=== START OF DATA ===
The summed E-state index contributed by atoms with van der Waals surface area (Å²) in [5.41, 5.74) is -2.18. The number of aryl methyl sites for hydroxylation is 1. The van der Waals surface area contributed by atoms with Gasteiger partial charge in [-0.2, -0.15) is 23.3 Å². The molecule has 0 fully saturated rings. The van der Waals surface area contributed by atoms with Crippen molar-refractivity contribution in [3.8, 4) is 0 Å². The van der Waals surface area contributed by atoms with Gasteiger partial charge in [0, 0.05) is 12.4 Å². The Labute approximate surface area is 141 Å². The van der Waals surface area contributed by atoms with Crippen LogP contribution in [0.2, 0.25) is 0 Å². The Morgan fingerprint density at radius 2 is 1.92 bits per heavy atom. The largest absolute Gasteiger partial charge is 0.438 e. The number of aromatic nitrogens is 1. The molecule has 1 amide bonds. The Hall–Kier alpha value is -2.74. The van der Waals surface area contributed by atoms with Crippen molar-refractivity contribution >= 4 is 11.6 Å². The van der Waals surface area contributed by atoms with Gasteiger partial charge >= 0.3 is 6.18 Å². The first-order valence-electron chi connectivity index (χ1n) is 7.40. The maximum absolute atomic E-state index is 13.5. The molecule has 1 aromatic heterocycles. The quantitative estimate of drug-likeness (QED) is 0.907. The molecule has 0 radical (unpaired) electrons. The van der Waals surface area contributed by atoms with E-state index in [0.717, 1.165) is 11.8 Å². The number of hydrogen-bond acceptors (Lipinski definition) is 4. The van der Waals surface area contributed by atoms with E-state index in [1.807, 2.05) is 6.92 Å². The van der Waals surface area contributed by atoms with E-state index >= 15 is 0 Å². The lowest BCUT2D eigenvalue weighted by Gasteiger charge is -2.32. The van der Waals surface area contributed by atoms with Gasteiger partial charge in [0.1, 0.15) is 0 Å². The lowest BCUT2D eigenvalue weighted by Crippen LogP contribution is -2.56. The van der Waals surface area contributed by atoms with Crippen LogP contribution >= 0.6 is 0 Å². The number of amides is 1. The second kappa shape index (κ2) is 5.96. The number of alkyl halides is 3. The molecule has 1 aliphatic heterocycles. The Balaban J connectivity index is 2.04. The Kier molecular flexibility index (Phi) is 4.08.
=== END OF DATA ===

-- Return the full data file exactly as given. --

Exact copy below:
The summed E-state index contributed by atoms with van der Waals surface area (Å²) in [5.41, 5.74) is -2.18. The number of aryl methyl sites for hydroxylation is 1. The van der Waals surface area contributed by atoms with Gasteiger partial charge in [-0.2, -0.15) is 23.3 Å². The molecule has 0 fully saturated rings. The van der Waals surface area contributed by atoms with Crippen molar-refractivity contribution in [3.8, 4) is 0 Å². The van der Waals surface area contributed by atoms with Gasteiger partial charge in [0, 0.05) is 12.4 Å². The Labute approximate surface area is 141 Å². The van der Waals surface area contributed by atoms with Crippen LogP contribution in [0.2, 0.25) is 0 Å². The Morgan fingerprint density at radius 2 is 1.92 bits per heavy atom. The largest absolute Gasteiger partial charge is 0.438 e. The number of aromatic nitrogens is 1. The molecule has 1 amide bonds. The Hall–Kier alpha value is -2.74. The van der Waals surface area contributed by atoms with Crippen molar-refractivity contribution >= 4 is 11.6 Å². The van der Waals surface area contributed by atoms with Gasteiger partial charge >= 0.3 is 6.18 Å². The first-order valence-electron chi connectivity index (χ1n) is 7.40. The maximum absolute atomic E-state index is 13.5. The molecule has 1 aromatic heterocycles. The quantitative estimate of drug-likeness (QED) is 0.907. The molecule has 0 radical (unpaired) electrons. The van der Waals surface area contributed by atoms with E-state index in [0.717, 1.165) is 11.8 Å². The number of hydrogen-bond acceptors (Lipinski definition) is 4. The van der Waals surface area contributed by atoms with E-state index in [1.807, 2.05) is 6.92 Å². The van der Waals surface area contributed by atoms with E-state index >= 15 is 0 Å². The lowest BCUT2D eigenvalue weighted by Gasteiger charge is -2.32. The van der Waals surface area contributed by atoms with Gasteiger partial charge in [0.1, 0.15) is 0 Å². The lowest BCUT2D eigenvalue weighted by Crippen LogP contribution is -2.56. The van der Waals surface area contributed by atoms with Crippen LogP contribution >= 0.6 is 0 Å². The number of amides is 1. The second kappa shape index (κ2) is 5.96. The number of alkyl halides is 3. The molecule has 1 aliphatic heterocycles. The Balaban J connectivity index is 2.04. The Kier molecular flexibility index (Phi) is 4.08.